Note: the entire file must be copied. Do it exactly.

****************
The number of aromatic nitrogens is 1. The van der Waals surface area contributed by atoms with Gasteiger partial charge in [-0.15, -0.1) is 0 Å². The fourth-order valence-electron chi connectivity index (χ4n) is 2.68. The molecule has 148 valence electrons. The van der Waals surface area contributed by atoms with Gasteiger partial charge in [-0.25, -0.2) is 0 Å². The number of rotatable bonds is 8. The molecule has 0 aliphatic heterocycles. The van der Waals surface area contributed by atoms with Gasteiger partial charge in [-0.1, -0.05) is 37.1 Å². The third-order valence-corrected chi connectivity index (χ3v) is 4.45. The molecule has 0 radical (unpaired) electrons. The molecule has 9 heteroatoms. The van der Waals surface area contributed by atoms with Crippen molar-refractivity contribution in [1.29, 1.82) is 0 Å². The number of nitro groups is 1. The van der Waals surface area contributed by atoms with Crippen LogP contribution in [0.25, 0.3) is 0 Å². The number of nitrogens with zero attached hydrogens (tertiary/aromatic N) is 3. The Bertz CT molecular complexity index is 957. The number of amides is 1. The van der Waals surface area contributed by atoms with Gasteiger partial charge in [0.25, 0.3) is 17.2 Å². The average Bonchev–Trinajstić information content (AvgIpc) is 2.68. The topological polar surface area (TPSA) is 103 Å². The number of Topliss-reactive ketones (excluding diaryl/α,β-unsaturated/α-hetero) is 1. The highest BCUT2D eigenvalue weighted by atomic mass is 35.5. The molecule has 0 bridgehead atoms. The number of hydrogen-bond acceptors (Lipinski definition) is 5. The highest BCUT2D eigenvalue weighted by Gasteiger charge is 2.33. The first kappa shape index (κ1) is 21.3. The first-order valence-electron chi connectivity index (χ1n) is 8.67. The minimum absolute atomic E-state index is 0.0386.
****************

The number of aromatic nitrogens is 1. The van der Waals surface area contributed by atoms with Gasteiger partial charge in [-0.15, -0.1) is 0 Å². The fourth-order valence-electron chi connectivity index (χ4n) is 2.68. The molecule has 148 valence electrons. The van der Waals surface area contributed by atoms with Gasteiger partial charge in [-0.25, -0.2) is 0 Å². The number of rotatable bonds is 8. The molecule has 0 aliphatic heterocycles. The van der Waals surface area contributed by atoms with Gasteiger partial charge in [-0.1, -0.05) is 37.1 Å². The third-order valence-corrected chi connectivity index (χ3v) is 4.45. The molecule has 0 radical (unpaired) electrons. The molecule has 9 heteroatoms. The van der Waals surface area contributed by atoms with Crippen molar-refractivity contribution in [1.29, 1.82) is 0 Å². The number of nitro groups is 1. The van der Waals surface area contributed by atoms with Crippen LogP contribution in [0.25, 0.3) is 0 Å². The number of nitrogens with zero attached hydrogens (tertiary/aromatic N) is 3. The Bertz CT molecular complexity index is 957. The number of amides is 1. The van der Waals surface area contributed by atoms with Gasteiger partial charge in [0.25, 0.3) is 17.2 Å². The average Bonchev–Trinajstić information content (AvgIpc) is 2.68. The topological polar surface area (TPSA) is 103 Å². The number of Topliss-reactive ketones (excluding diaryl/α,β-unsaturated/α-hetero) is 1. The highest BCUT2D eigenvalue weighted by atomic mass is 35.5. The molecule has 0 bridgehead atoms. The number of hydrogen-bond acceptors (Lipinski definition) is 5. The highest BCUT2D eigenvalue weighted by Gasteiger charge is 2.33. The first kappa shape index (κ1) is 21.3. The first-order valence-electron chi connectivity index (χ1n) is 8.67. The minimum absolute atomic E-state index is 0.0386.